Yet it is answerable to virtually no one. Until now.

Emily O‘Reilly, the EU Ombudsman, an arbiter for the public’s complaints about EU-institutions, has just sent Draghi a letter asking him to explain his role in the potentially compromising Group of Thirty (G30) and how he makes sure that he does not divulge insider information or runs into conflicts of interest. The tenor, tone and direction of O’Reilly’s inquiries make it clear that she means business.

The Washington-based G30 was founded in the late seventies at the initiative of the Rockefeller Foundation, which also provided start-up funding for the organization. Its current membershipreads like a Who’s Who of the world of global finance. It includes current and former central bankers, many of whom now work or worked in the past for major financial corporations, such as:

  • Mario Draghi (ECB, Bank of Italy, Goldman Sachs)
  • Ben Bernanke (former Chairman of the Federal Reserve)
  • William Dudley (New York Fed, Goldman Sachs)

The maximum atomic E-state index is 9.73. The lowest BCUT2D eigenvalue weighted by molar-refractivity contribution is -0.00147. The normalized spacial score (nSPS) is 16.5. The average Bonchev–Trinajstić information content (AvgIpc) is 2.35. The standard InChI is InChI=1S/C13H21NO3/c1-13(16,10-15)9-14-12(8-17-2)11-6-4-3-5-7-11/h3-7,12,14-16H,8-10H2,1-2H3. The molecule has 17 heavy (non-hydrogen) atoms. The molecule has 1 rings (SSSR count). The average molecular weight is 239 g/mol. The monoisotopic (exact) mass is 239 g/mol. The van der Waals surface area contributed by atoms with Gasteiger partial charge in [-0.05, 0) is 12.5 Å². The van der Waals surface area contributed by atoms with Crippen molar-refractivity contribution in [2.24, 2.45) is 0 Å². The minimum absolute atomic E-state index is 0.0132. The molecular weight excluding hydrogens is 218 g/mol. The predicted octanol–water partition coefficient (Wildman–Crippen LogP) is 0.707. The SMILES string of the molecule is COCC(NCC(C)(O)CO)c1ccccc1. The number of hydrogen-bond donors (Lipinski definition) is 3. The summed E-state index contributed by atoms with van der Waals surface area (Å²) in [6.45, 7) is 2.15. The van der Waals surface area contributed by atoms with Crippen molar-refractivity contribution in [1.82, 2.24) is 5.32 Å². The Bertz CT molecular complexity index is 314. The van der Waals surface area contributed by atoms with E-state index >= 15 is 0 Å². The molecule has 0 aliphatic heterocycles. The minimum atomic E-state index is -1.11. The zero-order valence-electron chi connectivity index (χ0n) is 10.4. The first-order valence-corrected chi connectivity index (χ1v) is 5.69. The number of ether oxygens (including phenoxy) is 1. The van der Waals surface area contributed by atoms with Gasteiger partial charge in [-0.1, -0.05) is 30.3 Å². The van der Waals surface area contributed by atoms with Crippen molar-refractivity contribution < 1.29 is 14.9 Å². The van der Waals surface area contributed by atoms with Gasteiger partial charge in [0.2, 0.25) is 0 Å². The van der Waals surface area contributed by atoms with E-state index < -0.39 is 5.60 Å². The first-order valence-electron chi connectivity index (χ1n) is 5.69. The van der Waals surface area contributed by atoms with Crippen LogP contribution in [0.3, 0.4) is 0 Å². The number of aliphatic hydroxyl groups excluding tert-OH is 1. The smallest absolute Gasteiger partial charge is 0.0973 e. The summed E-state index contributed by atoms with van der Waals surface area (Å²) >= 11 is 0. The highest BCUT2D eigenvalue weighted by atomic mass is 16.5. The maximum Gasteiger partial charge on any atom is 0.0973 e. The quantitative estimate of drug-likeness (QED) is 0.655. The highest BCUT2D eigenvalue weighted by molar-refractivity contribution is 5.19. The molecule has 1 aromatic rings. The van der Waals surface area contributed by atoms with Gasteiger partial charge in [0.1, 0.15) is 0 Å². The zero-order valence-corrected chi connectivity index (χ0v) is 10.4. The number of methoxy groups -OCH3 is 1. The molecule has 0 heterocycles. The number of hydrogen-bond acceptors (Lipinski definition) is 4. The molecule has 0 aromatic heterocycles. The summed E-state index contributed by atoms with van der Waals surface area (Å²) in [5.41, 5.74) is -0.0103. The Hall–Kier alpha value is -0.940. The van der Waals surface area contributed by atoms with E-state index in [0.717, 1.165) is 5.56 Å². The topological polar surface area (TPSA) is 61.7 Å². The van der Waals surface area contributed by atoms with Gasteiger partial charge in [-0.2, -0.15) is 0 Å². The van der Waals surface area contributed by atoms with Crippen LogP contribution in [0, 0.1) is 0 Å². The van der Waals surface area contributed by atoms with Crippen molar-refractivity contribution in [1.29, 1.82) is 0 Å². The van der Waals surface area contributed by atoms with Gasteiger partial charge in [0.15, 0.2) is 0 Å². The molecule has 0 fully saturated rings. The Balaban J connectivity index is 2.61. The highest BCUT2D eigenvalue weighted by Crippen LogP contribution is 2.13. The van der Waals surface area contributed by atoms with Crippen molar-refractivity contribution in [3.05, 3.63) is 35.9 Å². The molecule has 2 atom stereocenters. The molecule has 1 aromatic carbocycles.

• Timothy Geithner (Warburg Pincus, former US Treasury Secretary, New York Fed)
  • Mark Carney (Bank of England, Bank of Canada, Goldman Sachs)
  • Axel Weber (UBS, ECB, Bundesbank)
  • Haruhiko Kuroda (Bank of Japan)
  • Christian Noyer (Bank for International Settlements, Bank of France)
  • Jaime Caruana (Bank for International Settlements)
  • Jacob Frenkel (JP Morgan Chase, Bank of Israel)
  • Philipp Hildebrand (BlackRock, Swiss National Bank)

To continue reading: Has Super Mario Met His Match?

How America’s Wealth Is Drained, by Bill Bonner

You don’t really need to look too hard to find the reasons why the American, and indeed the global economy, are sputtering. From Bill Bonner at bonnerandpartners.com:

POITOU, FRANCE – What does our Doom Index tell us now?

Here’s a quick update from Joe Withrow in the Bonner & Partners research department: